'just do it & fix it later' scheint mir ertsmal ein guter ansatz zu sein, die künstlerische seite nicht vollends aus den augen zu verlieren!

ich mein', wenn man das posting von tregeder liest wird einem ja angst und bange, auch wenn's nicht unwichtig ist...:eek:

hab' übrigens eure letzte international challenge verfolgt und muss sagen:

hut ab! :thumbsup:

also danke für euer feedback leute!

-
translation:

i'm glad to hear that other people have the same problems and still model successfully without losing themselves in theoretical pitfalls!

'just do it & fix it later' seems to be a good attitude without loosing the artistical side of the process.

i mean, reading tregeders post made me really anxious about it all, though it contained points of importance...

neox, i followed your last international challenge and must admit:

you guys rock!

so, thanks for your feedback people!

Squeakypics
09-15-2003, 12:42 PM
What a relief!
So it isn't just me that gets topology overload.

I've recently started playing with polygon modeling after getting completely exhausted with splines in Animation:Master.

My experimental workflow at the moment is to rough out the basic low poly shape using ZSperes in ZBrush (FUN!!!!!!) and then importing into SILO to 'Cut some Loops'

Well thats the plan. I haven't actually got round to the cutting bit yet (Chicken!)

Phase 2 will be to paint the object in ZBrush (FUN!!!!) and maybe rig and animate in Messiah. (Or even LW8 at this rate)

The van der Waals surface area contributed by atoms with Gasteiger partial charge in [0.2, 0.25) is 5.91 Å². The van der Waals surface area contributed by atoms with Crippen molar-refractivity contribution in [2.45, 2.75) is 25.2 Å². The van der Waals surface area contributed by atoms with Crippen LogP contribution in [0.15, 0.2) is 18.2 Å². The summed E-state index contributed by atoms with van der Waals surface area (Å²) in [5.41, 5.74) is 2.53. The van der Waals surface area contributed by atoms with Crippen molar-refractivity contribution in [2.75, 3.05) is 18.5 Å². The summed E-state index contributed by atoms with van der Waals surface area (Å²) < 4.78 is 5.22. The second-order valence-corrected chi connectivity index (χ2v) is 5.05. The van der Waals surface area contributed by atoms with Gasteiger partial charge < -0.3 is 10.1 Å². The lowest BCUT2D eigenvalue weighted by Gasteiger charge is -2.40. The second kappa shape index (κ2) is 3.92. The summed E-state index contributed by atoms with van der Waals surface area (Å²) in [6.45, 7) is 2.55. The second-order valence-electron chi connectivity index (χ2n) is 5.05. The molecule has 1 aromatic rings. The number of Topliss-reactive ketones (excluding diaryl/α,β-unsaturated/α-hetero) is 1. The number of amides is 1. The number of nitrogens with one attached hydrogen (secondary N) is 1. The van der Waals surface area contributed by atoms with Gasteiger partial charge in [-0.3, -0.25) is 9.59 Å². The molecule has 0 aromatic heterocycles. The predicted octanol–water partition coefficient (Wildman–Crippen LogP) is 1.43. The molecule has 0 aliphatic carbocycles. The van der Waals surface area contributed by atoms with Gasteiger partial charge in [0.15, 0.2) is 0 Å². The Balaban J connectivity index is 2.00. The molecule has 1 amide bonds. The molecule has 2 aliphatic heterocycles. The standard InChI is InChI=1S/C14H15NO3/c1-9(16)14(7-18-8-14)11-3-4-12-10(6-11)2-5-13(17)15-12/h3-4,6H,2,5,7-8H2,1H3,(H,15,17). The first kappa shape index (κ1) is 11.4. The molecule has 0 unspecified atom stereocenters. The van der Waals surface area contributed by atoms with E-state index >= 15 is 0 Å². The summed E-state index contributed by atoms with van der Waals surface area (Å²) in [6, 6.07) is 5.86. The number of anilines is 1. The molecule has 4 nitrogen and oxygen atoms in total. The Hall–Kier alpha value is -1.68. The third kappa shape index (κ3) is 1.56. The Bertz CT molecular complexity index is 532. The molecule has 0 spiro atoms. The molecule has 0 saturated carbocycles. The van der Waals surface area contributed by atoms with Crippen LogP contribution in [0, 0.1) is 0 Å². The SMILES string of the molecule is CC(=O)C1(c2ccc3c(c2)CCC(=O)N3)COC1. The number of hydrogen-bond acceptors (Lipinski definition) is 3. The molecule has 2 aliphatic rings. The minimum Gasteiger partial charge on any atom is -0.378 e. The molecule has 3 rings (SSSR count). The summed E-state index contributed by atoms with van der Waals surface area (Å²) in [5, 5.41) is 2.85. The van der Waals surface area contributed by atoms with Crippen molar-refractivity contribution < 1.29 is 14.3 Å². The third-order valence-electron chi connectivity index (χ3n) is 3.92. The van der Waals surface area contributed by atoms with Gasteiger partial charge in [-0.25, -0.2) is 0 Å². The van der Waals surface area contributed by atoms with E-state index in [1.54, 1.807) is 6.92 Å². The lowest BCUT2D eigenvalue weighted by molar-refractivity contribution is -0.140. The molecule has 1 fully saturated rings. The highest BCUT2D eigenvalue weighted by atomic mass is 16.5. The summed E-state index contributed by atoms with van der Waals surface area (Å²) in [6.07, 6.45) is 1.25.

Good thread though!

Marcel
09-15-2003, 09:33 PM
I'd like to a a small thing to the discussion...this whole 'just do it' philosophy is not only for adding stuff, but also for taking away vertices/edges/polygons.
It can be very scary to delete parts of your model you have so painstakingly built, but that is the best option in some situations.
(Just because you have put a lot of time into it doesn't mean it should never be changed anymore.)
Sometimes if you are stuck it helps to delete a small part an start over from scratch on that certain piece.

In the attachment you'll see the cheek part of my model getting very dense. While more polygons means more control, there is a limit to how many polygons is still workable. If you add too much edges you will have to move too much vertices to make a change in the shape: your tweaks will take much longer. Also, with less polygons your subdivided mesh looks 'cleaner' (it is much easier to make it nice and smooth, which is nice in this case).

That's why I decided that one of those edgeloops just had to go. Luckily for me the edgeloop ran from the eye to the corner of the mouth in a rather straightforward way.

In other situations I might have to do some work to clean the geometry up, but as Neox said before: "the geometry will fix itself, tri's will dissapear like magic!" :)

lowkey
09-16-2003, 07:59 AM
It can be very scary to delete parts of your model you have so painstakingly built, but that is the best option in some situations.

yes, that's what i've also experienced a lot...getting rid of geometry often helps in understanding what's really needed and what's not and how to build things up in a more suitable way.

though it might feel odd to actually do so! :eek:

Neox
09-16-2003, 08:13 AM
you can train that pretty simple with doing more lowpoly works ;)